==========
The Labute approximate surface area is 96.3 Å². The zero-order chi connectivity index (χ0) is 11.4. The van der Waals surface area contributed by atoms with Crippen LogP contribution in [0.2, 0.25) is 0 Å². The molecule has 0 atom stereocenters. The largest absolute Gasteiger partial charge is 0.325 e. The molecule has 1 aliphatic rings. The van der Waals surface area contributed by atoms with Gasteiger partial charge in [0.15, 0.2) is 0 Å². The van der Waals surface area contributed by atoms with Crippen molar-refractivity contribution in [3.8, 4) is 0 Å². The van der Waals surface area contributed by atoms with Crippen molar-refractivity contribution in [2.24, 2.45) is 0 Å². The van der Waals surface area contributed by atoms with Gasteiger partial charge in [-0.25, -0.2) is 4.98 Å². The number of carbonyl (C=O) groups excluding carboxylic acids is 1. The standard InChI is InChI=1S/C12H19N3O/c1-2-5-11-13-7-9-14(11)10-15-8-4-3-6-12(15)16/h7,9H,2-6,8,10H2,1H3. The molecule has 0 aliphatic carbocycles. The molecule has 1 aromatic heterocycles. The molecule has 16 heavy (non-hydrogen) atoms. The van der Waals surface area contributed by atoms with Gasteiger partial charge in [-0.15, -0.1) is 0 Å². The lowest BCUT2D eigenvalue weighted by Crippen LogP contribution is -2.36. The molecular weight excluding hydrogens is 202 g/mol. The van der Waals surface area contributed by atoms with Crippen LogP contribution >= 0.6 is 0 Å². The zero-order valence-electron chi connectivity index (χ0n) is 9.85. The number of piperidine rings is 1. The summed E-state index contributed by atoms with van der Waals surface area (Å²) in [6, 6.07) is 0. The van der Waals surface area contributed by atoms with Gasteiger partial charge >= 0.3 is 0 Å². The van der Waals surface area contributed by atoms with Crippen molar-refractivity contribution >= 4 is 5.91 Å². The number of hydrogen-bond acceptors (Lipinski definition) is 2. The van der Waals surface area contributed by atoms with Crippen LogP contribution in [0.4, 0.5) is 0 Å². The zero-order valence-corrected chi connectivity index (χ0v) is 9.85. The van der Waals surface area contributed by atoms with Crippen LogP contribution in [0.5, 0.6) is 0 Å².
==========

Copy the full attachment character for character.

The Labute approximate surface area is 96.3 Å². The zero-order chi connectivity index (χ0) is 11.4. The van der Waals surface area contributed by atoms with Crippen LogP contribution in [0.2, 0.25) is 0 Å². The molecule has 0 atom stereocenters. The largest absolute Gasteiger partial charge is 0.325 e. The molecule has 1 aliphatic rings. The van der Waals surface area contributed by atoms with Gasteiger partial charge in [0.15, 0.2) is 0 Å². The van der Waals surface area contributed by atoms with Crippen molar-refractivity contribution in [3.8, 4) is 0 Å². The van der Waals surface area contributed by atoms with Crippen molar-refractivity contribution in [2.24, 2.45) is 0 Å². The van der Waals surface area contributed by atoms with Gasteiger partial charge in [-0.25, -0.2) is 4.98 Å². The number of carbonyl (C=O) groups excluding carboxylic acids is 1. The standard InChI is InChI=1S/C12H19N3O/c1-2-5-11-13-7-9-14(11)10-15-8-4-3-6-12(15)16/h7,9H,2-6,8,10H2,1H3. The molecule has 0 aliphatic carbocycles. The molecule has 1 aromatic heterocycles. The molecule has 16 heavy (non-hydrogen) atoms. The van der Waals surface area contributed by atoms with Gasteiger partial charge in [-0.15, -0.1) is 0 Å². The lowest BCUT2D eigenvalue weighted by Crippen LogP contribution is -2.36. The molecular weight excluding hydrogens is 202 g/mol. The van der Waals surface area contributed by atoms with Crippen LogP contribution >= 0.6 is 0 Å². The zero-order valence-electron chi connectivity index (χ0n) is 9.85. The number of piperidine rings is 1. The summed E-state index contributed by atoms with van der Waals surface area (Å²) in [6, 6.07) is 0. The van der Waals surface area contributed by atoms with Gasteiger partial charge >= 0.3 is 0 Å². The van der Waals surface area contributed by atoms with Crippen molar-refractivity contribution >= 4 is 5.91 Å². The number of hydrogen-bond acceptors (Lipinski definition) is 2. The van der Waals surface area contributed by atoms with Crippen LogP contribution in [0.4, 0.5) is 0 Å². The zero-order valence-corrected chi connectivity index (χ0v) is 9.85. The van der Waals surface area contributed by atoms with Crippen LogP contribution in [0.5, 0.6) is 0 Å².